Living Sanibel: Great blue heron
The great blue heron is the largest and most widespread heron in North America. A magnificent bird to watch, this skilled hunter can be found throughout Southwest Florida. It has adapted well to human environments and can often be found leaning over open bait wells at marinas or begging for handouts at local fishing piers. Migratory herons, which frequent the region during winter, tend to be far more skittish than the resident herons.
Although there is a white morph called the white morph of the great blue heron, its range does not extend as far as Southwest Florida, though it can be readily found in the Florida Keys and may be seen rarely in southern Lee and Collier County. There is also a mixed breed, known as Wrdemann’s heron, that is a meld of the blue and white morphs.
Dieting mostly on fish, which it spears with amazing precision, the great blue heron also eats mice, lizards, and snakes and has even been observed feeding on hatchling alligators. On rare occasions a great blue will choke to death when attempting to eat a fish or animal too large to swallow.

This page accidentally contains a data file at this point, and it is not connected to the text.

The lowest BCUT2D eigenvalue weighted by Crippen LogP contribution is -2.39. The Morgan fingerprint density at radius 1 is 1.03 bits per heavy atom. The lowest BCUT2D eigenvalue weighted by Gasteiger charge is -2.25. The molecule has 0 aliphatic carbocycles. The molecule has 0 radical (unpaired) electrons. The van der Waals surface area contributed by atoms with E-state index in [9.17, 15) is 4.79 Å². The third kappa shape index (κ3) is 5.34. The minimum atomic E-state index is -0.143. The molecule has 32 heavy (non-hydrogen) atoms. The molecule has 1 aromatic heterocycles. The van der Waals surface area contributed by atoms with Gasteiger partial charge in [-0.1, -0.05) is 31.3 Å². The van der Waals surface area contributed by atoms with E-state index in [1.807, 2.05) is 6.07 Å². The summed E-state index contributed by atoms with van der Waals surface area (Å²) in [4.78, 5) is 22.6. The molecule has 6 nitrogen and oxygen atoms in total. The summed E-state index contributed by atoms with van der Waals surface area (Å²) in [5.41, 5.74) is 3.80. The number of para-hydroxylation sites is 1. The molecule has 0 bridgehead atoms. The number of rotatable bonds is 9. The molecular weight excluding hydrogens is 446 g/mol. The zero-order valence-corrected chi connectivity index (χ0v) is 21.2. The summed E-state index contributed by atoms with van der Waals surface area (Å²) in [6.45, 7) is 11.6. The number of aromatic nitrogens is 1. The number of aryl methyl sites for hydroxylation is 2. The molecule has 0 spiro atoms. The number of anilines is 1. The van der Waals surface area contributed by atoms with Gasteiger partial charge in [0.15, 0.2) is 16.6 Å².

An injured or captured great blue heron must be handled with extreme caution. It has been known to drive its long, powerful beak into a person’s eye. Covering its head with a towel or t-shirt is always advised if you come across a sick or injured bird.
When disturbed, the great blue heron lets loose with a very loud squawk that can be quite alarming. It is monogamous, nesting in large single-species colonies. When discovered these colonies should not be disturbed, as any intrusion could result in the agitated chicks falling from their nests where they will be preyed upon by raccoons, otters, and bobcats. The adult bird is sometimes taken by alligators. Overall, the great blue heron is thriving.
This is an excerpt from The Living Gulf Coast – A Nature Guide to Southwest Florida by Charles Sobczak. The book is available at all the Island bookstores, Baileys, Jerry’s and your favorite online sites.